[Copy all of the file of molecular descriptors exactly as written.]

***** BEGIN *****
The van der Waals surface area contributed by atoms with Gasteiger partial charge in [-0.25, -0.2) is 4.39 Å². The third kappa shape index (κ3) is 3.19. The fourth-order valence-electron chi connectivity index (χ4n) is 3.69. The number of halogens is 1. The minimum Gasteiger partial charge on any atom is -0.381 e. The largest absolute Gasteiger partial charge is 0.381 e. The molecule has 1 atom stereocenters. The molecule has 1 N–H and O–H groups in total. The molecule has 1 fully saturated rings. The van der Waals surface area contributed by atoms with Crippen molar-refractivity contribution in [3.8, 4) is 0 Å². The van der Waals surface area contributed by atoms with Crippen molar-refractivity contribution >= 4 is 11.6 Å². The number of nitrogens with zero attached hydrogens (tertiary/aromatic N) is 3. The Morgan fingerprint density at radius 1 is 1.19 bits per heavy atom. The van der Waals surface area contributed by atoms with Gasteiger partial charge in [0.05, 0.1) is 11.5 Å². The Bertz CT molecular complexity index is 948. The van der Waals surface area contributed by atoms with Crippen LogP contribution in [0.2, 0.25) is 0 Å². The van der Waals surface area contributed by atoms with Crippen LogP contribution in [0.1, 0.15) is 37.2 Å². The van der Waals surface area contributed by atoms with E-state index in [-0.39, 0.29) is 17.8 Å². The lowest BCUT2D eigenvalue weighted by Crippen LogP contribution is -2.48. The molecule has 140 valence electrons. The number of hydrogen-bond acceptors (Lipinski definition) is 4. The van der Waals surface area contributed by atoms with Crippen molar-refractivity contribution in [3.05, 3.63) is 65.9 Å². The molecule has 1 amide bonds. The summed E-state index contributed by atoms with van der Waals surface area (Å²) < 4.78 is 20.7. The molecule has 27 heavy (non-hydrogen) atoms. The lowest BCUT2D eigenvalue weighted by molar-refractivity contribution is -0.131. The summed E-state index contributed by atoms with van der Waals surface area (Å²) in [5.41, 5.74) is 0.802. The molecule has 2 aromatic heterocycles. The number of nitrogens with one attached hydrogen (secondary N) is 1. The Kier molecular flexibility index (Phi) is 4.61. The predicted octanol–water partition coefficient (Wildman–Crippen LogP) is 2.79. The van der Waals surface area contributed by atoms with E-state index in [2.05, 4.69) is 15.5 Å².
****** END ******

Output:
The van der Waals surface area contributed by atoms with Gasteiger partial charge in [-0.25, -0.2) is 4.39 Å². The third kappa shape index (κ3) is 3.19. The fourth-order valence-electron chi connectivity index (χ4n) is 3.69. The number of halogens is 1. The minimum Gasteiger partial charge on any atom is -0.381 e. The largest absolute Gasteiger partial charge is 0.381 e. The molecule has 1 atom stereocenters. The molecule has 1 N–H and O–H groups in total. The molecule has 1 fully saturated rings. The van der Waals surface area contributed by atoms with Crippen molar-refractivity contribution in [3.8, 4) is 0 Å². The van der Waals surface area contributed by atoms with Crippen molar-refractivity contribution >= 4 is 11.6 Å². The number of nitrogens with zero attached hydrogens (tertiary/aromatic N) is 3. The Morgan fingerprint density at radius 1 is 1.19 bits per heavy atom. The van der Waals surface area contributed by atoms with Gasteiger partial charge in [0.05, 0.1) is 11.5 Å². The Bertz CT molecular complexity index is 948. The van der Waals surface area contributed by atoms with Crippen LogP contribution in [0.2, 0.25) is 0 Å². The van der Waals surface area contributed by atoms with Crippen LogP contribution in [0.1, 0.15) is 37.2 Å². The van der Waals surface area contributed by atoms with E-state index in [-0.39, 0.29) is 17.8 Å². The lowest BCUT2D eigenvalue weighted by Crippen LogP contribution is -2.48. The molecule has 140 valence electrons. The number of hydrogen-bond acceptors (Lipinski definition) is 4. The van der Waals surface area contributed by atoms with Crippen molar-refractivity contribution in [3.05, 3.63) is 65.9 Å². The molecule has 1 amide bonds. The summed E-state index contributed by atoms with van der Waals surface area (Å²) < 4.78 is 20.7. The molecule has 27 heavy (non-hydrogen) atoms. The lowest BCUT2D eigenvalue weighted by molar-refractivity contribution is -0.131. The summed E-state index contributed by atoms with van der Waals surface area (Å²) in [5.41, 5.74) is 0.802. The molecule has 2 aromatic heterocycles. The number of nitrogens with one attached hydrogen (secondary N) is 1. The Kier molecular flexibility index (Phi) is 4.61. The predicted octanol–water partition coefficient (Wildman–Crippen LogP) is 2.79. The van der Waals surface area contributed by atoms with E-state index in [2.05, 4.69) is 15.5 Å².